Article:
TMR: Where do you see uranium going for the duration of 2015?

    JR: There will be additional demand as nuclear reactors come back on-line in Japan, and as China completes new ones. So, I think the price will continue to trend upward, perhaps to $50/lb by year-end, although we might continue to see small pullbacks.

    TMR: China's demand for new reactors is dependent on burgeoning economic growth. Will China continue to expand as it has in the recent past?

    JR: I'm not a macro expert on that subject, but my opinion is that China will continue to grow at a rate that will inspire envy in Europe and the U.S., but it will not be the double-digit growth we became accustomed to. China needs to produce more power for a growing and more affluent population, so it will need reactors. For that reason, I think China's uranium needs may grow faster than its economy overall.

    TMR: According to a report by Cameco Corp. [CCO:TSX; CCJ:NYSE], the amount of uranium required to service the growing number of nuclear reactors will increase from 155 million pounds [155 Mlb] annually today to 230 Mlb annually within a decade. Can this need be met?

    JR: There is some apprehension about whether uranium production can grow to that level. One source will be uranium as a mining byproduct. In the past, uranium produced by certain mines was treated as waste, but, if needed, this could enter the market.

    Multimillion-pound uranium projects in Canada and in the U.S. would likely see increased investment should uranium rise above $55/lb. And Kazakhstan can increase production significantly, even though it already produces one-third of world supply.

    TMR: Assuming that uranium demand does indeed rise to 230 Mlb annually, how would that affect the price?

    JR: In the short term, price spikes of up to $100/lb are possible. In the long term, we're looking at a price in the $60-70/lb range. The problem of price spikes could be solved with offtake agreements, whereby utilities help fund the development of uranium projects in return for contracts to buy uranium at fixed prices.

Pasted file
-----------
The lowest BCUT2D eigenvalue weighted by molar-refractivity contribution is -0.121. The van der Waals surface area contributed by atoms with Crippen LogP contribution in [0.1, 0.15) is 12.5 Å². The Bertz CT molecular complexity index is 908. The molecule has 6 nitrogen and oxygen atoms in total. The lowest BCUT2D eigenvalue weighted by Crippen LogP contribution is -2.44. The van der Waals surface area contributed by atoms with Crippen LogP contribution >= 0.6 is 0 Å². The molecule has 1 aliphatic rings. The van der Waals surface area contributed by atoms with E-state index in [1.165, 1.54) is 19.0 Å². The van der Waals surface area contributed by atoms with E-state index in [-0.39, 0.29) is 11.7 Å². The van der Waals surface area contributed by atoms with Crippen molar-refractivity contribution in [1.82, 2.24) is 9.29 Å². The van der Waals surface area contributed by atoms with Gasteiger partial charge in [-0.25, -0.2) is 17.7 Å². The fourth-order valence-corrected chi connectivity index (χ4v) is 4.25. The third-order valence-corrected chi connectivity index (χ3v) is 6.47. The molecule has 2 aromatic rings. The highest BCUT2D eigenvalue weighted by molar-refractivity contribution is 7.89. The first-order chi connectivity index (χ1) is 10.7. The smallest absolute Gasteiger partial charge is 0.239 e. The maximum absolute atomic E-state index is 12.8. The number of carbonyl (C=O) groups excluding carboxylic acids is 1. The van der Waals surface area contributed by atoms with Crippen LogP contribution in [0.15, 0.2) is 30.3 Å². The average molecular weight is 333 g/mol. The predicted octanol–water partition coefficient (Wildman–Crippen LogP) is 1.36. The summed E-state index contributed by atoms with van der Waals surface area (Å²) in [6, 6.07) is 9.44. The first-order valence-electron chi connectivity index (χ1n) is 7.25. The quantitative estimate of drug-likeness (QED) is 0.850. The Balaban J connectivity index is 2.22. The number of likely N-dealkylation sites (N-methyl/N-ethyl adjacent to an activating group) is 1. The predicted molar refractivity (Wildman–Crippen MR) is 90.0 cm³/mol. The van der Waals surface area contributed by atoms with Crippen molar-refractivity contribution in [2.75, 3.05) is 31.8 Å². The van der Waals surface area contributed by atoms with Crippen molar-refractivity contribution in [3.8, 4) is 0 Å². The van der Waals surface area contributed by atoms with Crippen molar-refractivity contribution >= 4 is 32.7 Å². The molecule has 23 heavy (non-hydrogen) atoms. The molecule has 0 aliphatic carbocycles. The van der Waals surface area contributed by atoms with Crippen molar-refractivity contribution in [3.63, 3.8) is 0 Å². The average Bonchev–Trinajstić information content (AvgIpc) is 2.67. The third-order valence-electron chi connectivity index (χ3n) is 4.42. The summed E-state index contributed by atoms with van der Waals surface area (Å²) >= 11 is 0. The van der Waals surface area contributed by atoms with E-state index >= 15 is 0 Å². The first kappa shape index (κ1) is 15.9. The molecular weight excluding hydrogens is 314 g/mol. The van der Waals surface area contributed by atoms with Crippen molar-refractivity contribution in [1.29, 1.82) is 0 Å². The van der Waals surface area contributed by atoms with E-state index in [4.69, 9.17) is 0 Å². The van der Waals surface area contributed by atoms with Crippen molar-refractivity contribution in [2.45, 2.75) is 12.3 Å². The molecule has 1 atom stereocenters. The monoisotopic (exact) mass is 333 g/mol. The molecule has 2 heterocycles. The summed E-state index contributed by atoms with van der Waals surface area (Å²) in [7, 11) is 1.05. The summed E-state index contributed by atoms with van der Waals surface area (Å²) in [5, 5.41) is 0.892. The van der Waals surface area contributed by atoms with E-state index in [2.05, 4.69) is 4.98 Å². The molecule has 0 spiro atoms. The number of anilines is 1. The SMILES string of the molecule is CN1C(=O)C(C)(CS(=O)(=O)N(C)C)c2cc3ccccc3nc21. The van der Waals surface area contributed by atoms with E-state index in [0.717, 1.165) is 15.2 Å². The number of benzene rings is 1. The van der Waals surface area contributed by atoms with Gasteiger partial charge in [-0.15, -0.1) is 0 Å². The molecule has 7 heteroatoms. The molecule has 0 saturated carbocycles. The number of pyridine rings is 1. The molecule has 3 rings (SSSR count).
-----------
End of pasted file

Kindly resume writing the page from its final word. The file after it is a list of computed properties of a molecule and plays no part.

TMR: Given the recent success of uranium exploration in Saskatchewan, will there be a rush to develop these projects should the uranium price top $55/lb?

    JR: Not necessarily. The uranium industry is now well aware of its supply-and-demand dynamics. A price above $55/lb will encourage additional development, but not of any projects that would result in significant oversupply. Most of the world's active uranium mines are very profitable at $55/lb.

    TMR: How finely can uranium demand be calibrated?

    JR: Current uranium demand is 155 Mlb, plus or minus 5%, assuming no additional reactors. Reactor lead time is up to five years, and that is more than enough time to source new supply.

    TMR: Can you explain how the price of uranium is determined by long-term contracts signed by utilities and what the current state of this process is?

    JR: Contract-price uranium has enjoyed a premium over spot price. This has trended down to only a couple of dollars a pound, but historically it has been closer to $10/lb. Utilities generally seek to sign contracts to buy uranium two years into the future. But they will sometimes take delivery 6 to 12 months early and have it sent to their concentrators. The ultimate purpose of these contracts for utilities is to provide price stability for energy consumers. And to the miners, these contracts guarantee financing.